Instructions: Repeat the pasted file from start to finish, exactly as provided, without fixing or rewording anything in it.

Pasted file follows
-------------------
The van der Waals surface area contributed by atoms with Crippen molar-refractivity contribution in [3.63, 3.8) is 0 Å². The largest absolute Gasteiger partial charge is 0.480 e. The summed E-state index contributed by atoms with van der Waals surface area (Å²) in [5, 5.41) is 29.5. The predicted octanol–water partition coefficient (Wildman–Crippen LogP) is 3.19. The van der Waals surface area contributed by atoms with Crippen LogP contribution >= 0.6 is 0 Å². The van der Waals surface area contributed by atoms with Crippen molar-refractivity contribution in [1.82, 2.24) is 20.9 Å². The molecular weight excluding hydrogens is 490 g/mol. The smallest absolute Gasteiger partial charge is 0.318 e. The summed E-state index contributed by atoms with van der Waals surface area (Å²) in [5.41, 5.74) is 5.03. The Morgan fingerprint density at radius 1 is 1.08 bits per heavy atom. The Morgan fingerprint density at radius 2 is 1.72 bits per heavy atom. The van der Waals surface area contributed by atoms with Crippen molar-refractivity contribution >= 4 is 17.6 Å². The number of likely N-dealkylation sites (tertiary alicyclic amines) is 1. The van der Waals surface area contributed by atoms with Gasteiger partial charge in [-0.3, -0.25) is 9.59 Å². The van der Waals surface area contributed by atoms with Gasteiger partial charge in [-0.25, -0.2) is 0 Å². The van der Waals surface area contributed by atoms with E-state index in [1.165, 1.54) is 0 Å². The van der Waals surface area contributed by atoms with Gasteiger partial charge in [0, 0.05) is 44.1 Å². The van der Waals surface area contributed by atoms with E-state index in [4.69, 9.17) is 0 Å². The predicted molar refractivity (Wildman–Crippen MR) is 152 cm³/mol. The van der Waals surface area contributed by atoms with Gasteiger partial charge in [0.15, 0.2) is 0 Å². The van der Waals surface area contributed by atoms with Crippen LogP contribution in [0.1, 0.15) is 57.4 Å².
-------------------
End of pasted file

The van der Waals surface area contributed by atoms with Crippen molar-refractivity contribution in [3.63, 3.8) is 0 Å². The largest absolute Gasteiger partial charge is 0.480 e. The summed E-state index contributed by atoms with van der Waals surface area (Å²) in [5, 5.41) is 29.5. The predicted octanol–water partition coefficient (Wildman–Crippen LogP) is 3.19. The van der Waals surface area contributed by atoms with Crippen LogP contribution >= 0.6 is 0 Å². The van der Waals surface area contributed by atoms with Crippen molar-refractivity contribution in [1.82, 2.24) is 20.9 Å². The molecular weight excluding hydrogens is 490 g/mol. The smallest absolute Gasteiger partial charge is 0.318 e. The summed E-state index contributed by atoms with van der Waals surface area (Å²) in [5.41, 5.74) is 5.03. The Morgan fingerprint density at radius 1 is 1.08 bits per heavy atom. The Morgan fingerprint density at radius 2 is 1.72 bits per heavy atom. The van der Waals surface area contributed by atoms with Crippen molar-refractivity contribution >= 4 is 17.6 Å². The number of likely N-dealkylation sites (tertiary alicyclic amines) is 1. The van der Waals surface area contributed by atoms with Gasteiger partial charge in [-0.3, -0.25) is 9.59 Å². The van der Waals surface area contributed by atoms with Gasteiger partial charge in [-0.25, -0.2) is 0 Å². The van der Waals surface area contributed by atoms with E-state index in [1.165, 1.54) is 0 Å². The van der Waals surface area contributed by atoms with Gasteiger partial charge in [0, 0.05) is 44.1 Å². The van der Waals surface area contributed by atoms with E-state index in [4.69, 9.17) is 0 Å². The predicted molar refractivity (Wildman–Crippen MR) is 152 cm³/mol. The van der Waals surface area contributed by atoms with Gasteiger partial charge in [0.15, 0.2) is 0 Å². The van der Waals surface area contributed by atoms with Crippen LogP contribution in [0.1, 0.15) is 57.4 Å².